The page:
Tuesday, December 31, 2013

Where's the Manson Bus?

Where is the blue Manson Bus that was photographed at Barker Ranch, today? Patty received permission this week to tell you the story that Paul Dostie told Matt, Liz and her in May, 2012.

The story goes like this:

Susan Atkins told an investigator that she left the Barker Ranch in October, 1969 to get baby Zezo. Two male bikers from Venice, CA accompanied her back to Barker. This story was corroborated by Linda Kasabian's lawyer because Linda picked up baby Tanya in LA at the same time. When Sadie and the bikers arrived at the Goler Wash, Manson and three male Family members asked her to continue up the wash on foot. Supposedly the bikers were "never heard from again."

Buster the wonder dog showed us where, specifically, the bus is supposed to be buried. Do you know the trash can south of Ballarat on Wingate Road that says "Barker Ranch, one mile?" Just beyond this, you come to the intersection of Wingate and Coyote Canyon Roads (the latter takes you all the way up the canyon to Barker Ranch). There's some dirt, rock and scrub brush moguls right there at a somewhat jumbled and undefined turnoff. The location of the well is described as "10 meters off the road."

In the past, there have been rumors that this well was a "mine shaft," but it is not. It goes straight down into the silt, not horizontal into solid rock. It would be a good source of water because the dry lakebed there which often fills in winter is most always wet just a few yards down. The thing is, if you don't maintain your well after a hard rain, the water, dirt and rocks from the wash will fill it in right quick. This is what happened with the well in question. Supposedly after the bikers were dumped there, nature did the rest. There's even greenery growing on top now, so you really cannot see a darned thing from the top.

 A friend of Sgt. Dostie's, "BG," told him that:

"around 1974, BG was visiting a friend ("TO"), who was the caretaker at the Barker Ranch. The caretaker decided to get rid of the Manson bus that was in the front yard because it was attracting too many tourists. The bus was cut up with a torch and they hauled the pieces down to the bottom of the Goler Wash in multiple trips on a flat bed truck.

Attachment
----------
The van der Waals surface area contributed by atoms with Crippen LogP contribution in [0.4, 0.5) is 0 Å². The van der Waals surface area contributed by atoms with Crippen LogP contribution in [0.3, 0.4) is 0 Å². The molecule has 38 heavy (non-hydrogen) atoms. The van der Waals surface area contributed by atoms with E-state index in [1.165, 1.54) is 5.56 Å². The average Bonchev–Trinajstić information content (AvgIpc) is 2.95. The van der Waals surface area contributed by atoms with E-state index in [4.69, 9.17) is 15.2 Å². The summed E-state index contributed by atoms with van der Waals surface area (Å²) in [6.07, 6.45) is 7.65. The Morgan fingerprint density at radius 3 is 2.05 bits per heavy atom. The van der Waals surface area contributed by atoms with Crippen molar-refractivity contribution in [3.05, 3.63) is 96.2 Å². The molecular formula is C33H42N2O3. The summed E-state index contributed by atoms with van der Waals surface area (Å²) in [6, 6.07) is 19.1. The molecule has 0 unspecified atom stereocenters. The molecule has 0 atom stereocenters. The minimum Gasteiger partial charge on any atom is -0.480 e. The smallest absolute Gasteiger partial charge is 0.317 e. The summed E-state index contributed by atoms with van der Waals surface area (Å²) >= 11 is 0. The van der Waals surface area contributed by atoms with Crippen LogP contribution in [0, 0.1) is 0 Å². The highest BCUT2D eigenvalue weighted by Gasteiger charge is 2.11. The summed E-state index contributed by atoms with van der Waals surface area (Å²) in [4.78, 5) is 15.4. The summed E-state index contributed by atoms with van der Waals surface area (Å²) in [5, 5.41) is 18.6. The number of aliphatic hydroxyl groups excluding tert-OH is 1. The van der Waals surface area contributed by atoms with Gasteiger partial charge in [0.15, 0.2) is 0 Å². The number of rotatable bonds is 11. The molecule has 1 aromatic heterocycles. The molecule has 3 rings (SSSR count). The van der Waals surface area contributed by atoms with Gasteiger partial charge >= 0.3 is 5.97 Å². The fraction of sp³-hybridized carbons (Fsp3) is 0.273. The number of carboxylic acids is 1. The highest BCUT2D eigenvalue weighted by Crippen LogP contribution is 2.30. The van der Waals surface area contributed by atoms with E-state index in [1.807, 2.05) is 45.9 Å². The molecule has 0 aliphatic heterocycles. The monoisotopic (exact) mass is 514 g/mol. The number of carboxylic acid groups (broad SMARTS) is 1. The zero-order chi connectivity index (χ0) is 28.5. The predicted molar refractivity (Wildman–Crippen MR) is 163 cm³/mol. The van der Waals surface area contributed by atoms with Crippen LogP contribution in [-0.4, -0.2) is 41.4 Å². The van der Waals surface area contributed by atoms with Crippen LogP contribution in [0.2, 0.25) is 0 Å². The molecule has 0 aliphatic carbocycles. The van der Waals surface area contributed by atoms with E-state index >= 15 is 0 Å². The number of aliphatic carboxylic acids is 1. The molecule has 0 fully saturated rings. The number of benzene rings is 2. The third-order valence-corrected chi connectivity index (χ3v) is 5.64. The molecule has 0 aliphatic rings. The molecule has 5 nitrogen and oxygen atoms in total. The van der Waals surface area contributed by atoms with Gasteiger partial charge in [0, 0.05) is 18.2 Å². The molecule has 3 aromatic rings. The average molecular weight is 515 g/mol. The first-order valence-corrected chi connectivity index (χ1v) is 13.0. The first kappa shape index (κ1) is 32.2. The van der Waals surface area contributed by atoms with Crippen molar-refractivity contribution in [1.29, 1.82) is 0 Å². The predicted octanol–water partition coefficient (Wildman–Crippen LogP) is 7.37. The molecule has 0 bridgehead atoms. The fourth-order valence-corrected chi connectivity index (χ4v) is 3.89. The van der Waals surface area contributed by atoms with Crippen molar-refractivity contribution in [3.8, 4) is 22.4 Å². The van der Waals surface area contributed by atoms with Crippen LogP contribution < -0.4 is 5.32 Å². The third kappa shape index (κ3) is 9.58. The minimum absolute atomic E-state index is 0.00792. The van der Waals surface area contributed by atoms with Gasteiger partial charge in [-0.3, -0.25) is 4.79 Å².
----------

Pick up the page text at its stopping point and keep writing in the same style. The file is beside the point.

At the bottom of the Goler Wash, there was an open pit well about 9 feet in diameter and 60 feet deep. There was a lot of junk and trash at the bottom of the well. They threw the pieces of the bus down the well and when they finished, it was 15 feet from the top. Subsequent flash flooding filled the well in and the location is indistinguishable from the surrounding desert...Investigative information indicates that there may be two or more victims at the bottom of the well."

Sgt. Dostie says that satellite tests could reveal a large amount of iron underground in the place that has been identified, but to date, nothing has happened because said tests are very expensive.

Now you know!

Monday, December 30, 2013

Did Tex Watson Sustain a Football Brain Injury?

Recently, there's been alot of buzz about football head injuries, especially with young boys, and the lasting effects.  Then I was reading about TEX Watson and he really did play football. What IF he suffered a significant head injury in school - that may explain his absolute craziness at Cielo Drive, Waverly, and elsewhere. Just a thought that may deserve discussion.

YES, football players with past head injuries are violent and "killing" people. PBS did a whole show on the subject. IF TEX was actually affected, that could be huge news!!

Saturday, December 28, 2013

Helter Skelter, Charles Manson sign upsets some residents

KITSAP COUNTY — A Poulsbo area bar that uses the image of Charles Manson as part of a business sign is drawing ire from area residents who say posting the face of the infamous cult leader known for his brutal slayings is offensive and equates to “hate speech.”

According to the North Kitsap Herald Reporter, the Helter Skelter Lounge in the 19000 block of Viking Avenue has come under fire recently for its sign that shows the words “Helter Skelter” next to a large drawing of Charles Manson’s face. As many has 40 people have complained about the sign online, with most saying it shined a negative light on Viking Avenue and the small Kitsap community.

“Helter Skelter alone is fine,” area resident Amber McIntosh told the Herald. “With Manson’s image on it, it’s his (version of) ‘Helter Skelter.’ I think it’s racist and in bad taste.”